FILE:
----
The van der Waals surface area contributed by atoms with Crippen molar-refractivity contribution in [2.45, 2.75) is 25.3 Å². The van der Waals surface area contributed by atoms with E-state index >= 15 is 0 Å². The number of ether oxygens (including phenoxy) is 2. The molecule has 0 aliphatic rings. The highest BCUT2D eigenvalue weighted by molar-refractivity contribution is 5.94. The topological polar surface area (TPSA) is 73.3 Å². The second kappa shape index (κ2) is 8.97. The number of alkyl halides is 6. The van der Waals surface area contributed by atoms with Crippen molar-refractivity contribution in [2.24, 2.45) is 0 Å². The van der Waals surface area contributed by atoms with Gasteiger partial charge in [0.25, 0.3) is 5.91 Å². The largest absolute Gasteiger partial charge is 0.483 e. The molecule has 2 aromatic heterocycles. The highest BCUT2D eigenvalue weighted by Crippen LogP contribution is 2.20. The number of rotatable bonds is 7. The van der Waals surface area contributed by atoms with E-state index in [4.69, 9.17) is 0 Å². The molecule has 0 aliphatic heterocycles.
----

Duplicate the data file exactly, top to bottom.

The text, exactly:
The van der Waals surface area contributed by atoms with Crippen molar-refractivity contribution in [2.45, 2.75) is 25.3 Å². The van der Waals surface area contributed by atoms with E-state index >= 15 is 0 Å². The number of ether oxygens (including phenoxy) is 2. The molecule has 0 aliphatic rings. The highest BCUT2D eigenvalue weighted by molar-refractivity contribution is 5.94. The topological polar surface area (TPSA) is 73.3 Å². The second kappa shape index (κ2) is 8.97. The number of alkyl halides is 6. The van der Waals surface area contributed by atoms with Crippen molar-refractivity contribution in [2.24, 2.45) is 0 Å². The van der Waals surface area contributed by atoms with Gasteiger partial charge in [0.25, 0.3) is 5.91 Å². The largest absolute Gasteiger partial charge is 0.483 e. The molecule has 2 aromatic heterocycles. The highest BCUT2D eigenvalue weighted by Crippen LogP contribution is 2.20. The number of rotatable bonds is 7. The van der Waals surface area contributed by atoms with E-state index in [4.69, 9.17) is 0 Å². The molecule has 0 aliphatic heterocycles.